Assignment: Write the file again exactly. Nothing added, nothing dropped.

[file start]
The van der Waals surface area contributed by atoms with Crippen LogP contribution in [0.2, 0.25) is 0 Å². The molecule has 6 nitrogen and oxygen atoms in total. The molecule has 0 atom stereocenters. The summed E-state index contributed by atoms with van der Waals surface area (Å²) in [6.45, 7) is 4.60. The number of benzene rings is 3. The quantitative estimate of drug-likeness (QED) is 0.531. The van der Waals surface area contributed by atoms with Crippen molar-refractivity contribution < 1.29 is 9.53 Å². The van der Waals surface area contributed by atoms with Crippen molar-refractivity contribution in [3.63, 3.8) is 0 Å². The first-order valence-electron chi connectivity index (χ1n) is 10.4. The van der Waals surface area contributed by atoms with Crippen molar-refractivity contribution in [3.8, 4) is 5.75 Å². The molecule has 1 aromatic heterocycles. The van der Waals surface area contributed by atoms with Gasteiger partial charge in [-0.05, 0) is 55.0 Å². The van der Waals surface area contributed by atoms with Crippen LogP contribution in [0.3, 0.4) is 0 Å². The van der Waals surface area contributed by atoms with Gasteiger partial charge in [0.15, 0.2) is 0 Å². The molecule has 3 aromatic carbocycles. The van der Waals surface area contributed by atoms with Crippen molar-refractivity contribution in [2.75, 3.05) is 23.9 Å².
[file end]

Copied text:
The van der Waals surface area contributed by atoms with Crippen LogP contribution in [0.2, 0.25) is 0 Å². The molecule has 6 nitrogen and oxygen atoms in total. The molecule has 0 atom stereocenters. The summed E-state index contributed by atoms with van der Waals surface area (Å²) in [6.45, 7) is 4.60. The number of benzene rings is 3. The quantitative estimate of drug-likeness (QED) is 0.531. The van der Waals surface area contributed by atoms with Crippen molar-refractivity contribution < 1.29 is 9.53 Å². The van der Waals surface area contributed by atoms with Crippen molar-refractivity contribution in [3.63, 3.8) is 0 Å². The first-order valence-electron chi connectivity index (χ1n) is 10.4. The van der Waals surface area contributed by atoms with Crippen molar-refractivity contribution in [3.8, 4) is 5.75 Å². The molecule has 1 aromatic heterocycles. The van der Waals surface area contributed by atoms with Gasteiger partial charge in [-0.05, 0) is 55.0 Å². The van der Waals surface area contributed by atoms with Crippen LogP contribution in [0.3, 0.4) is 0 Å². The van der Waals surface area contributed by atoms with Gasteiger partial charge in [0.15, 0.2) is 0 Å². The molecule has 3 aromatic carbocycles. The van der Waals surface area contributed by atoms with Crippen molar-refractivity contribution in [2.75, 3.05) is 23.9 Å².